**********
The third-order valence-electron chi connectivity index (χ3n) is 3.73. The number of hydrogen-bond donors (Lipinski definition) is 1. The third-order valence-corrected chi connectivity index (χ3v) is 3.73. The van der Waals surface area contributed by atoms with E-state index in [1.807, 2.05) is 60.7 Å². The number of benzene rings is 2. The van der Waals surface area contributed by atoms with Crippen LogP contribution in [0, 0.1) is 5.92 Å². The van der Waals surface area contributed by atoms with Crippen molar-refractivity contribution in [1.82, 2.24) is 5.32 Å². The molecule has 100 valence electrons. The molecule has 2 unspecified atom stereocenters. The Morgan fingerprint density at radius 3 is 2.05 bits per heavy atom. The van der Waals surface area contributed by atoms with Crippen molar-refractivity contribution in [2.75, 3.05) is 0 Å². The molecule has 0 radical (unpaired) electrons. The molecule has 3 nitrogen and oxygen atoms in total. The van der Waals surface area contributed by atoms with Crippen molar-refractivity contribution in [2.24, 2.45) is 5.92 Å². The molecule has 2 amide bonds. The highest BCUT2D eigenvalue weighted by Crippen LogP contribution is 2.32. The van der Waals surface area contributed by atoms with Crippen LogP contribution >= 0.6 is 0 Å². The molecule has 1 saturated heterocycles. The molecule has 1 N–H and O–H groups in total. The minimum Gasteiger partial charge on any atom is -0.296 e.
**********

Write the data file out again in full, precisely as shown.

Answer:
The third-order valence-electron chi connectivity index (χ3n) is 3.73. The number of hydrogen-bond donors (Lipinski definition) is 1. The third-order valence-corrected chi connectivity index (χ3v) is 3.73. The van der Waals surface area contributed by atoms with E-state index in [1.807, 2.05) is 60.7 Å². The number of benzene rings is 2. The van der Waals surface area contributed by atoms with Crippen LogP contribution in [0, 0.1) is 5.92 Å². The van der Waals surface area contributed by atoms with Crippen molar-refractivity contribution in [1.82, 2.24) is 5.32 Å². The molecule has 100 valence electrons. The molecule has 2 unspecified atom stereocenters. The Morgan fingerprint density at radius 3 is 2.05 bits per heavy atom. The van der Waals surface area contributed by atoms with Crippen molar-refractivity contribution in [2.75, 3.05) is 0 Å². The molecule has 0 radical (unpaired) electrons. The molecule has 3 nitrogen and oxygen atoms in total. The van der Waals surface area contributed by atoms with Crippen molar-refractivity contribution in [2.24, 2.45) is 5.92 Å². The molecule has 2 amide bonds. The highest BCUT2D eigenvalue weighted by Crippen LogP contribution is 2.32. The van der Waals surface area contributed by atoms with Crippen LogP contribution >= 0.6 is 0 Å². The molecule has 1 saturated heterocycles. The molecule has 1 N–H and O–H groups in total. The minimum Gasteiger partial charge on any atom is -0.296 e.